Washington Federal Court Complaint Alleges TCPA Violation by Sallie Mae. On February 2, a plaintiff brought a putative class action suit in the U.S. District Court for the Western District of Washington against Sallie Mae for alleged violations of the Telephone Consumer Protection Act (TCPA) in connection with student loans provided by Sallie Mae. Arthur v. SLM Corp., No. C 10-0198 (W.D. Wash. Feb. 2, 2010). The complaint alleges that Sallie Mae violated the TCPA and a Federal Communication Commission (FCC) declaratory ruling by (i) contacting the plaintiff’s cellular phone number without obtaining the number at the time of the transaction that resulted in the debt owed to Sallie Mae, and without express consent to make automated calls to the plaintiff’s cellular phone, and (ii) making repeated, harassing calls via an "automatic telephone dialing system" for non-emergency purposes. The TCPA prohibits the use of automated telephone equipment, or "autodialers," to make any call to a wireless number in the absence of an emergency or the prior express consent of the called party. Moreover, an FCC declaratory ruling states that a consumer must provide a creditor with a wireless number during the transaction that resulted in the debt owed in order for the creditor to lawfully contact a consumer using the consumer’s wireless number. The plaintiff is seeking, among other things, (i) $500 in statutory damages for each call in violation of the TCPA, and (ii) treble damages of up to $1,500 for each call involving knowing and/or willful violations of the TCPA. For a copy of the complaint, please click here.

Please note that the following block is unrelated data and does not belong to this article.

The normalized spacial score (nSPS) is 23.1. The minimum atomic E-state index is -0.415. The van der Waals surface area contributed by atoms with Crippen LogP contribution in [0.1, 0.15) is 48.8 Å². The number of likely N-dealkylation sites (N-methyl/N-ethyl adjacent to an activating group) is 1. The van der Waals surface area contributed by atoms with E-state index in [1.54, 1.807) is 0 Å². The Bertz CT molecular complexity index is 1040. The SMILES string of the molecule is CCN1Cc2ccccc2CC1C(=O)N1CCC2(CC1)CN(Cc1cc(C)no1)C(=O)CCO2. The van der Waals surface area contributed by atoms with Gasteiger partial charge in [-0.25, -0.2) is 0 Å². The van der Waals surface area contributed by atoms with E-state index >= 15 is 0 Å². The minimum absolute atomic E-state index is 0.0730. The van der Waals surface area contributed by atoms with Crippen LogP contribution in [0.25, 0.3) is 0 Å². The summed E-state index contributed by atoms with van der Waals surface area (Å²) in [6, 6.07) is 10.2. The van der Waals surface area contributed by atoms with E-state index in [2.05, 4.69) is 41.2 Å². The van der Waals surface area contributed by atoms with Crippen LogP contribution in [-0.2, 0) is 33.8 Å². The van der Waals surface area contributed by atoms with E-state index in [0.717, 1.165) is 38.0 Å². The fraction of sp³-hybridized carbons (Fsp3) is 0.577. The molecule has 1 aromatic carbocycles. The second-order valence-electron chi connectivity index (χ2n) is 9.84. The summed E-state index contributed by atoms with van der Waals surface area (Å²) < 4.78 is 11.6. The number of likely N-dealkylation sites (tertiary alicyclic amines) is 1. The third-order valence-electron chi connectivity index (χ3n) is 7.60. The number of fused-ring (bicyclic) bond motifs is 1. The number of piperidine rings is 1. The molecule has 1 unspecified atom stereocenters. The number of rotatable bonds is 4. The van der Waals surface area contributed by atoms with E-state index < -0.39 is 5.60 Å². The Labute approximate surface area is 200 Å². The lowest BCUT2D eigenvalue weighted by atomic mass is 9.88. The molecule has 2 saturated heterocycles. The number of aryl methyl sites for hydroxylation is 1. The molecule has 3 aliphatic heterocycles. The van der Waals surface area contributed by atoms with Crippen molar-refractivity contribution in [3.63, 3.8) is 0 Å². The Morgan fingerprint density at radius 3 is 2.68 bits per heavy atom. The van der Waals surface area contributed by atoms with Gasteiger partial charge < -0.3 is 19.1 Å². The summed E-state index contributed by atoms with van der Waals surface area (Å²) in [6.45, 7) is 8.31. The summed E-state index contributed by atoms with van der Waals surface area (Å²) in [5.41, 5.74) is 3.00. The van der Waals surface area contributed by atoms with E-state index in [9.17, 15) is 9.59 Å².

California Federal Magistrate Judge Grants Class Certification in TILA Case Against Mortgage Broker. On January 22, a California federal magistrate judge granted class certification in a case against a California mortgage broker accused of fraud (based on concealment of relevant facts) and of violating the federal Truth in Lending Act (TILA) and California’s Unfair Competition Law. Lymburner v. U.S. Fin. Funds, Inc. No. C-08-00325 (N.D. Cal. Jan. 22, 2010). The plaintiff, who obtained an IndyMac Bank 5-year fixed payment adjustable rate mortgage from the defendant mortgage broker in November 2006, alleged that the loan closing documents omitted certain information regarding interest rates and the applicability of negative amortization. In certifying the class, the judge determined that there was a class of as many as 121 borrowers, all with common issues of fact regarding disclosures in the loan documents. The court rejected the defendant’s argument that the claims of the proposed class were not “typical” because the availability of rescission would have to be examined individually for each class member. Additionally, the court found that there were common questions of law and fact predominant among the class members because (i) regarding the TILA claim, there was only one version of the loan documents, and (ii) regarding the fraud claim, the allegations regarded the disclosures on the loan documents of all of the class members – not individual representations made about the disclosures. Additionally, the court rejected the defendant’s argument that the plaintiff’s claims were subject to an “unclean hands” defense because the plaintiff misstated her income on the loan application. The court reasoned that the presence of this possible defense was not a basis to deny class certification. For a copy of the opinion, please click here.